Lessons of the Alabama election

14 December 2017

Media pundits and Democratic Party leaders are hailing the outcome of the special election in Alabama to fill a seat in the US Senate—with Democrat Doug Jones narrowly defeating the ultra-right Republican Roy Moore—as a political “miracle.”

“Thank you, Alabama,” gushed the Washington Post, for choosing “to spare the nation the indignity of seating an accused child molester in the U.S. Senate.” The editorial concluded: “Thanks to Alabama, Americans can wake up Wednesday morning feeling hopeful about the decency and dignity of their democracy.”

The New York Times sounded the same theme, headlining its editorial, “Roy Moore Loses, Sanity Reigns,” and hailing a “triumph for decency and common sense in a state that seemed for a time at risk of abandoning both…” Referring to the right-wing Democrat who defeated Moore, the Times declared that Alabamians had been correct in “choosing a candidate whose record was cause for pride, not shame, one who spent his career battling bigotry, not exploiting it.”

The spreading of editorial rose petals over the Alabama result should fool no one. A right-wing Democrat, operating with a nearly 10-1 financial advantage, has eked out a victory over a fascistic candidate, not by confronting and opposing Moore’s ultra-right pronouncements, let alone offering an alternative to defend working people. Instead, Jones owes his razor-thin margin to the unleashing over the past month of a barrage of allegations of sexual misconduct by Moore.

Following the defeat of Moore, the Democrats are doubling down on their strategy of opposing Trump based on anti-Russia hysteria and allegations of sexual misconduct, aimed primarily at mobilizing sections of the upper middle class. They are seeking to divert and suppress working class opposition to the Trump administration behind a politics that is compatible with the aims of the financial aristocracy and the military-intelligence apparatus.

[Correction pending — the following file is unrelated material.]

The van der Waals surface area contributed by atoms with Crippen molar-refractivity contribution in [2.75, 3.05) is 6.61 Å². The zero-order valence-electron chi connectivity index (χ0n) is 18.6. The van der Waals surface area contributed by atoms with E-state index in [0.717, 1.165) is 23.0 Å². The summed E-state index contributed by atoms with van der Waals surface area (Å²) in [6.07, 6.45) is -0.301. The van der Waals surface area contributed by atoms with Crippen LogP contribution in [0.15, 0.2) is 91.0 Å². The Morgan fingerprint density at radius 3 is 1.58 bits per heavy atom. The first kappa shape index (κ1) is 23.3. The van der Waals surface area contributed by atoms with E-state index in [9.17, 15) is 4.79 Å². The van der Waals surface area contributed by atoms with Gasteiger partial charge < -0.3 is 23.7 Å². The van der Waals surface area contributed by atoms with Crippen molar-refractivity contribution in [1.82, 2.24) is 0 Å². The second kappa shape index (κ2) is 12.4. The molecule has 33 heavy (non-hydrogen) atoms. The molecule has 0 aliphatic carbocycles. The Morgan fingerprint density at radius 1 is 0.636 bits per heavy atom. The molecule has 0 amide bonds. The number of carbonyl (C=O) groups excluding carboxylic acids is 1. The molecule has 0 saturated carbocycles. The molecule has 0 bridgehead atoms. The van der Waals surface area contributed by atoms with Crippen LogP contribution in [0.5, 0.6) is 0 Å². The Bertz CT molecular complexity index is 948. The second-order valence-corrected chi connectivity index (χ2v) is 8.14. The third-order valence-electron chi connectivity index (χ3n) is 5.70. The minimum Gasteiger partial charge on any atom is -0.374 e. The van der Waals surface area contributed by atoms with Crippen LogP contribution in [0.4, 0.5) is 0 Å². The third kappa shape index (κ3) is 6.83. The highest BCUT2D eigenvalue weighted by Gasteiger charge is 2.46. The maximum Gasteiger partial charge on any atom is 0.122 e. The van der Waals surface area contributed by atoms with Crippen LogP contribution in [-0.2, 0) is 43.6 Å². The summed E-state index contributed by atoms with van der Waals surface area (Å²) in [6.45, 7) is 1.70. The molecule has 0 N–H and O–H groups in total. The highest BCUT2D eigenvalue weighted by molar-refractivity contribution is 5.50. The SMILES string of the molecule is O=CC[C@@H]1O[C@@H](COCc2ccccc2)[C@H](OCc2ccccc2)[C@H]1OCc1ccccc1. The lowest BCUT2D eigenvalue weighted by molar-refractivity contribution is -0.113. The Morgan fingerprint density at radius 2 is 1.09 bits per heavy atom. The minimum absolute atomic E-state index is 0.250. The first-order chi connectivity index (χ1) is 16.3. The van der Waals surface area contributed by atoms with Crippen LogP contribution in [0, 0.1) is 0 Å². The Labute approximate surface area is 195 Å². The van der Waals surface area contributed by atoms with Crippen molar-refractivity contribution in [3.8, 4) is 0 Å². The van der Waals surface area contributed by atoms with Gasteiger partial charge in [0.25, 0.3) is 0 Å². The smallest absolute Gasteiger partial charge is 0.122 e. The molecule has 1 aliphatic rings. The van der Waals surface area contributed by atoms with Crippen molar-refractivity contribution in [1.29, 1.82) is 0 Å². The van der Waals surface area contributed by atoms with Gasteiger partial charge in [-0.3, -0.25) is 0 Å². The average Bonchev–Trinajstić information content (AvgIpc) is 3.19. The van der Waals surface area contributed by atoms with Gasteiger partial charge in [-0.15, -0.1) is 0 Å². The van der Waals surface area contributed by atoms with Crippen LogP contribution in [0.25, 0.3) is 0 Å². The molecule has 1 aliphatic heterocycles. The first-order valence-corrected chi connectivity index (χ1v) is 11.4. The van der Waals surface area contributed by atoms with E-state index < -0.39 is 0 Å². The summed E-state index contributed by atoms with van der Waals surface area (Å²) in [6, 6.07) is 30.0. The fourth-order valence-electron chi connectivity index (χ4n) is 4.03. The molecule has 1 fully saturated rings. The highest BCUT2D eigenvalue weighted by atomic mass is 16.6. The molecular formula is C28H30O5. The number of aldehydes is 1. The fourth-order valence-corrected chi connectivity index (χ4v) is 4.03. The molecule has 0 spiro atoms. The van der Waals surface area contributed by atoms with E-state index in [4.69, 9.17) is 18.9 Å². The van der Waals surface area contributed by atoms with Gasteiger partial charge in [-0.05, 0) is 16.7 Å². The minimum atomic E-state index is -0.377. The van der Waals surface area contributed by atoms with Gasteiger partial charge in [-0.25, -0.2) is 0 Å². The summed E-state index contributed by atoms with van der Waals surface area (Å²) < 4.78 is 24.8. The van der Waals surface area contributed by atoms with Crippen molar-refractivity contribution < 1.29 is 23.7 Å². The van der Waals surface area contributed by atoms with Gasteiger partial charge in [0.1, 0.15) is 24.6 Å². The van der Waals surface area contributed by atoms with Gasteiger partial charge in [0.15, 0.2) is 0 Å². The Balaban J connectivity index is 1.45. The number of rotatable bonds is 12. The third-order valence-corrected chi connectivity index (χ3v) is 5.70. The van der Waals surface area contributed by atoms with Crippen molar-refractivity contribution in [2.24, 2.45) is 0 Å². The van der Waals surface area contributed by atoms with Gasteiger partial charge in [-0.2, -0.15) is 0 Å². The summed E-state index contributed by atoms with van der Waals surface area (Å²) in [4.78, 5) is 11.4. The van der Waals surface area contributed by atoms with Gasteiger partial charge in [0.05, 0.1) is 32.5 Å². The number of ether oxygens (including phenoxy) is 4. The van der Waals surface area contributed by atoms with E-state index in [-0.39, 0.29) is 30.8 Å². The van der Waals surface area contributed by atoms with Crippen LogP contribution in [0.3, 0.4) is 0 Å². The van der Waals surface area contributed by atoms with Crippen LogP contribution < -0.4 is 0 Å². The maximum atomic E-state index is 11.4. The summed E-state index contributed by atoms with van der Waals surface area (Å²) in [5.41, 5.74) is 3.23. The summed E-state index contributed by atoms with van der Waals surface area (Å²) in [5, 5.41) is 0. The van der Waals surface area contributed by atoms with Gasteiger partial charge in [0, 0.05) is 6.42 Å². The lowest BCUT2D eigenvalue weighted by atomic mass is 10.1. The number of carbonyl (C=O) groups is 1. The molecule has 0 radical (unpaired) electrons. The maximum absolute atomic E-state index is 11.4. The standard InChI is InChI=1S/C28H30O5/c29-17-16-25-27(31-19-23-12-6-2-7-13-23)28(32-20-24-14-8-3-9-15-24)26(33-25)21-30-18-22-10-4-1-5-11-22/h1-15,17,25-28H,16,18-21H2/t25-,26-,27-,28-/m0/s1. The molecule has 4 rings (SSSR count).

Allegations of sexual misconduct by Moore were first reported by the Washington Post on November 9, with a feature-length report on Moore’s approaches to a series of teenaged girls while he was a county prosecutor in his early 30s. This became the principal subject of the television advertising by the Jones campaign. In order to pursue this campaign against Moore more aggressively, the Democratic Party pushed out two major congressional figures of its own, Congressman John Conyers and Senator Al Franken, who were forced to resign over allegations of sexual misconduct during the final weeks of the Alabama election campaign.

While devoting endless attention to Moore’s alleged sexual misconduct, the Democratic campaign in Alabama made almost no reference to Moore’s ultra-right political views: his support for criminalizing homosexuality, his declaration that Muslims should be barred from Congress and other elective office, his support for sending the Army to attack immigrants on the US-Mexico border, his advocacy for what amounts to a theocracy, elevating the Bible above the US Constitution.

Even Moore’s comments during the final week of the campaign—painting a rosy picture of life in the slave South, the last time in American history, according to this bigot and ignoramus, when family values were honored—drew relatively little fire, although they undoubtedly gave an impetus to the turnout by African-American voters across the state.

In the wake of the Alabama result, both the national Democratic Party and its media allies are taking a victory lap, while declaring the results to be a vindication of the “#MeToo” campaign of allegations of sexual misconduct, frequently unsupported or disputed.

The Post claimed, in a news analysis, that the defeat of Roy Moore “marked a watershed moment for the national movement around the issue of sexual abuse,” and forecast that it would encourage a slew of female candidates running in 2018.

The next stage is the targeting of Trump, not for his tax cut for the multi-millionaires, planned budget cuts in vital social programs, attacks on the rights of immigrants and minorities, or militaristic threats of nuclear war against North Korea, but for alleged offenses against more than a dozen women before he entered the White House.